Egypt's allies urged to denounce 'farcical' presidential election

Egypt's allies urged to denounce 'farcical' presidential election


The only challenger to general Abdel-Fatah al-Sisi is one of his most ardent supporters

Supporters of Abdel-Fatah al-Sisi gather in Cairo’s Tahrir Square

Supporters of Abdel-Fatah al-Sisi gather in Cairo’s Tahrir Square.
Photograph: Khaled Elfiqi/EPA

More than a dozen international and regional rights groups have said that next month’s presidential election in Egypt does not meet the minimum requirements to be called free and fair, and called on Cairo’s western allies to denounce the “farcical” election.

The incumbent, the general-turned-president Abdel-Fatah al-Sisi, is virtually certain to win the March vote, his only challenger being an obscure politician and one of his most ardent supporters.

Moussa Mustafa Moussa entered the race in the eleventh hour, sparing Sisi and his government the embarrassment of a single candidate election.Opposition party leaders who called for a boycott of the vote are being investigated on allegations they are seeking to destabilise the country.

The 14 groups, including Human Rights Watch and the International Commission of Jurists, said on Tuesday that Sisi’s government had suppressed freedoms, arrested potential candidates and rounded up their supporters.

As head of Egypt’s military Sisi overthrew his democratically elected Islamist predecessor Mohamed Morsi in 2013, and has since cracked down hard on dissent, jailing thousands of Morsi supporters and scores of activists behind the 2011 uprising that toppled Hosni Mubarak.

He was elected to office in 2014, and has since silenced most critics in the media, rolled back freedoms won in the 2011 uprising and placed draconian restrictions on demonstrations and the work of rights groups.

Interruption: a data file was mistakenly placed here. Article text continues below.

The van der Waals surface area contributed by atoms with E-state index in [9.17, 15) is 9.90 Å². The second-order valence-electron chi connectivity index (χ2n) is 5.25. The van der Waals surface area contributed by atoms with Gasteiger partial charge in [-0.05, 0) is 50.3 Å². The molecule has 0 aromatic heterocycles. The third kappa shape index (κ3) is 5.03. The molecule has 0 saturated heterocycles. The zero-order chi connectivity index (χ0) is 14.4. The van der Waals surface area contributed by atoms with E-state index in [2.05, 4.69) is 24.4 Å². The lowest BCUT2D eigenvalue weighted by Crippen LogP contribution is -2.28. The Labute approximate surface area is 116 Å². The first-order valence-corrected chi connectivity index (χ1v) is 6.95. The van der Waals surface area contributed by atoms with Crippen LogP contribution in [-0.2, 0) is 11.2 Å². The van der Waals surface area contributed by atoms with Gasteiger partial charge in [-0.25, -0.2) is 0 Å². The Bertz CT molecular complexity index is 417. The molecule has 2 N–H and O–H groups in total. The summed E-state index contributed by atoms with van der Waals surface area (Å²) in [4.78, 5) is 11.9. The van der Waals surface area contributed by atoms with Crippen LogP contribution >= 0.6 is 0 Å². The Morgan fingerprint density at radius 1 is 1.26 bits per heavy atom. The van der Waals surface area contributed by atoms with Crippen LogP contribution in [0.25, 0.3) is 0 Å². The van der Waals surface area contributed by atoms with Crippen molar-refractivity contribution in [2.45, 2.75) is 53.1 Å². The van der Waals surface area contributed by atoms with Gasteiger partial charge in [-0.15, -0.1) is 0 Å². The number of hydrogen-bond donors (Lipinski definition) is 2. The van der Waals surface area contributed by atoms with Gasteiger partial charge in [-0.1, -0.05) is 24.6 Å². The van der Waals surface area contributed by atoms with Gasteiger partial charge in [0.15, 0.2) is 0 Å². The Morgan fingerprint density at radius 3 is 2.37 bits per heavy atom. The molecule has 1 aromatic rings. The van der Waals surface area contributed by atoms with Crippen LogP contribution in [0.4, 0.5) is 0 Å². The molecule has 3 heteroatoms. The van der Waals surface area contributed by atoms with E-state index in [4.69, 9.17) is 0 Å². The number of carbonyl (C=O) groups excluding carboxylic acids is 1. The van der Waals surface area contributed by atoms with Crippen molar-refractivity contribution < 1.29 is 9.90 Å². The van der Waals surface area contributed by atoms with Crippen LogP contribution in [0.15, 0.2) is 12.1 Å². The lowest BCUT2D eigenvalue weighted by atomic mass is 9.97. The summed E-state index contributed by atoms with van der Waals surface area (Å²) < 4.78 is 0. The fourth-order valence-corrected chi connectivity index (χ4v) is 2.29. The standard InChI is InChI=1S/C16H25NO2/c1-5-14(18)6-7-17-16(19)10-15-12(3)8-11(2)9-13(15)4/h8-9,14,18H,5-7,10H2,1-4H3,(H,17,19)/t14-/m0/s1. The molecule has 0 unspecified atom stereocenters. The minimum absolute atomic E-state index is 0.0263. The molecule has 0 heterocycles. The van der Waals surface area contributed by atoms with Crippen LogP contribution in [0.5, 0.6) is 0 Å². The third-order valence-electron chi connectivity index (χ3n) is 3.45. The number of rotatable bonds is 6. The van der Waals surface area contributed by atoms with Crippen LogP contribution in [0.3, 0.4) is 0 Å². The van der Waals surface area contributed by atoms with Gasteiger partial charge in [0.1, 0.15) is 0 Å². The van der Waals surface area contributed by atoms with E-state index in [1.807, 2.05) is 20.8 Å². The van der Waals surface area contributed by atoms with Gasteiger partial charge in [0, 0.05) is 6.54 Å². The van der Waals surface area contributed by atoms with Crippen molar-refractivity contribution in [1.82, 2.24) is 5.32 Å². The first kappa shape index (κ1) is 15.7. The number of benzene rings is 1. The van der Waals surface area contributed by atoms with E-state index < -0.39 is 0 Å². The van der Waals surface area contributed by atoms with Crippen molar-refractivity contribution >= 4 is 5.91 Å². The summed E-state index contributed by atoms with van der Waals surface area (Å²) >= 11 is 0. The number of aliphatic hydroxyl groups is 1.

“The Egyptian government has trampled over even the minimum requirements for free and fair elections for the planned March 26-28 vote,” the 14 groups said in a statement. “Seven years after Egypt’s 2011 uprising, the government has made a mockery of the basic rights for which protesters fought.”

In a related development, Egypt’s military said on Monday that it would take action to “safeguard its honour and dignity” following incendiary comments by the country’s former top anti-corruption official.

Hesham Genena told a private Arabic-language TV station that the former military chief of staff Sami Anan was in possession of documents incriminating the country’s leadership. The documents are kept abroad and would be released if any harm came to Anan, he said.

The military arrested Anan last month, days after he declared his intention to run for president. It says he faces charges of incitement against the military and forgery.

In a statement, the military said Genena’s comments raised suspicions about the state and its institutions, and that it would refer the matter to relevant authorities to initiate legal proceedings.

Genena, who was to have been among Anan’s top campaign aides, was not immediately available for comment. He led Egypt’s watchdog agency until Sisi fired him in 2016.

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